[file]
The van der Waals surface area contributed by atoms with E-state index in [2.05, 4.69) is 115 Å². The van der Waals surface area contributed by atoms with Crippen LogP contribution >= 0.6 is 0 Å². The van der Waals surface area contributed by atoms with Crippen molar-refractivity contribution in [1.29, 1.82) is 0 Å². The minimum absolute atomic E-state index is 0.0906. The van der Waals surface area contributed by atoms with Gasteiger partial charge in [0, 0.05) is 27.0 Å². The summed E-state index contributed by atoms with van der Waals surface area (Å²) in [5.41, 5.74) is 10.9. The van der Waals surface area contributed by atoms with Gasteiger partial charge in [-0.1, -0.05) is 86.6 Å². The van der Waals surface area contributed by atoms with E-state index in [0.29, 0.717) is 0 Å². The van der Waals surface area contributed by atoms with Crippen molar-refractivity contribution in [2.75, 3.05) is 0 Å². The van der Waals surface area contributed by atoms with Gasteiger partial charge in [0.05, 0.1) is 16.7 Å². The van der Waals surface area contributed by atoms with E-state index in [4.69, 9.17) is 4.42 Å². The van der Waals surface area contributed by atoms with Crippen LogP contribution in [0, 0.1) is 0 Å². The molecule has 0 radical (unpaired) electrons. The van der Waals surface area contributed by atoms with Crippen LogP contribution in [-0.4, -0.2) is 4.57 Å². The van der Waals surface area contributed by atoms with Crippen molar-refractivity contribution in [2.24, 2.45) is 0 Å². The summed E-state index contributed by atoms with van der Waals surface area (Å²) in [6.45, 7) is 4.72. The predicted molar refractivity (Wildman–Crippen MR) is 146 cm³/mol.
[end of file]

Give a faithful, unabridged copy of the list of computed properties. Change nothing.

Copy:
The van der Waals surface area contributed by atoms with E-state index in [2.05, 4.69) is 115 Å². The van der Waals surface area contributed by atoms with Crippen LogP contribution >= 0.6 is 0 Å². The van der Waals surface area contributed by atoms with Crippen molar-refractivity contribution in [1.29, 1.82) is 0 Å². The minimum absolute atomic E-state index is 0.0906. The van der Waals surface area contributed by atoms with Gasteiger partial charge in [0, 0.05) is 27.0 Å². The summed E-state index contributed by atoms with van der Waals surface area (Å²) in [5.41, 5.74) is 10.9. The van der Waals surface area contributed by atoms with Gasteiger partial charge in [-0.1, -0.05) is 86.6 Å². The van der Waals surface area contributed by atoms with E-state index in [0.29, 0.717) is 0 Å². The van der Waals surface area contributed by atoms with Crippen molar-refractivity contribution in [2.75, 3.05) is 0 Å². The van der Waals surface area contributed by atoms with Gasteiger partial charge in [0.05, 0.1) is 16.7 Å². The van der Waals surface area contributed by atoms with E-state index in [4.69, 9.17) is 4.42 Å². The van der Waals surface area contributed by atoms with Crippen LogP contribution in [0, 0.1) is 0 Å². The molecule has 0 radical (unpaired) electrons. The van der Waals surface area contributed by atoms with Crippen LogP contribution in [-0.4, -0.2) is 4.57 Å². The van der Waals surface area contributed by atoms with Crippen molar-refractivity contribution in [2.24, 2.45) is 0 Å². The summed E-state index contributed by atoms with van der Waals surface area (Å²) in [6.45, 7) is 4.72. The predicted molar refractivity (Wildman–Crippen MR) is 146 cm³/mol.